While the purchasing and sending of a money order is a relatively straightforward process, some recipients may find it difficult to cash a money order, especially if they do not have bank accounts of their own. Trying to cash a money order from a foreign country can be even more problematic and expensive. There are several accepted ways to cash a money order, although each outlet has the right to charge its own fees or place other restrictions for the privilege.
The United States Postal Service (USPS) can issue official postal money orders at most of its local branches. The sender requests a specific cash amount for the face value of the money order, pays a nominal fee, and then enters a recipient's name before mailing it. The recipient can cash a money order issued by the USPS at his or her local post office branch. Sometimes a trip to a larger post office or another city may be in order, however. Especially large money orders may be difficult to cash at the beginning or end of the workday, since the postal clerks may have a limited amount of cash in their tills at those times.
If the money order is from Western Union or other non-postal money order service, it can still be cashed or deposited at the recipient's personal bank. This is assuming the recipient has an established bank account, however. Since many money orders are not issued by banks themselves, they are not obligated to cash a money order from non-customers or those without proper identification. A money order which specifically mentions a bank's name may be cashed at a local branch of that bank, provided the recipient has proper identification.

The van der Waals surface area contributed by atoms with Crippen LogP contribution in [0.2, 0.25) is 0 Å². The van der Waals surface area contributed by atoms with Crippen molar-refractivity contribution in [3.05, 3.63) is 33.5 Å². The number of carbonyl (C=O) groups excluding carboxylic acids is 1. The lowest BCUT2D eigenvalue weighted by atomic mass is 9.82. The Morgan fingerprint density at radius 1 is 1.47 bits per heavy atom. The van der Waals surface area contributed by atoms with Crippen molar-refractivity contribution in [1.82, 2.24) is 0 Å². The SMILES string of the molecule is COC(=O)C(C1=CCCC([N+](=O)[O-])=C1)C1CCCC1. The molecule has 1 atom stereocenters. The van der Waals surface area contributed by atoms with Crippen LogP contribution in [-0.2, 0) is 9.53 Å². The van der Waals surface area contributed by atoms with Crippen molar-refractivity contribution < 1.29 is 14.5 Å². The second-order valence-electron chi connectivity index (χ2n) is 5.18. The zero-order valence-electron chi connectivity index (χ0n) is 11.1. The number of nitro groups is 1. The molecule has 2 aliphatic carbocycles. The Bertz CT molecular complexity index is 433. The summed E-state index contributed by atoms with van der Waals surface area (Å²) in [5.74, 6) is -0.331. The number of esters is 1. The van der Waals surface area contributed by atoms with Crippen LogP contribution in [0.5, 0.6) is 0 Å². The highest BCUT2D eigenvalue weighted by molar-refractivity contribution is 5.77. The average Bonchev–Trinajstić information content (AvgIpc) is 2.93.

Another place to cash a money order is a local check cashing service. These companies may be willing to cash a money order for anyone who can provide proper personal identification, but they can and often do charge a substantial fee for the privilege. For some recipients, the fee may be nominal compared to the amount of cash they receive, but for others with smaller amounts the fee could be excessive. It may be a good idea to shop around for the best conditions before cashing a money order at a commercial check cashing company.
A number of grocery stores, convenience stores and beverage stores will also cash a money order, possibly for a nominal fee or no charge at all. Grocery stores deal with significant amounts of cash during the day, so they are often willing to cash money orders as a way to reduce their vulnerable cash supplies. Many grocery and convenience stores also sell money orders, so they can process cashed money orders themselves. Be prepared to present proper identification when attempting to cash a money order at a local grocery store.
Money orders from foreign countries are often issued in their native currency, not US dollars, so many domestic banks are reluctant to cash them. The money order might have to be cashed in the country of origin first, then the cash would have to be converted to US currency and deposited in a US bank. This is a long and expensive process, so the limited number of banks willing to go through it can charge a substantial fee. If you have a 50 dollar Canadian money order, for example, the US bank can charge 15 US dollars to cash it, and you would still only receive the US dollar equivalent of the remainder.
In short, the best way to cash a money order is to present it to the post office if it is USPS-backed, or to a friendly local grocery store or check cashing service if you do not have an established bank account. Otherwise, it may be easiest to deposit the money order into your checking account and withdraw the cash once it has been credited.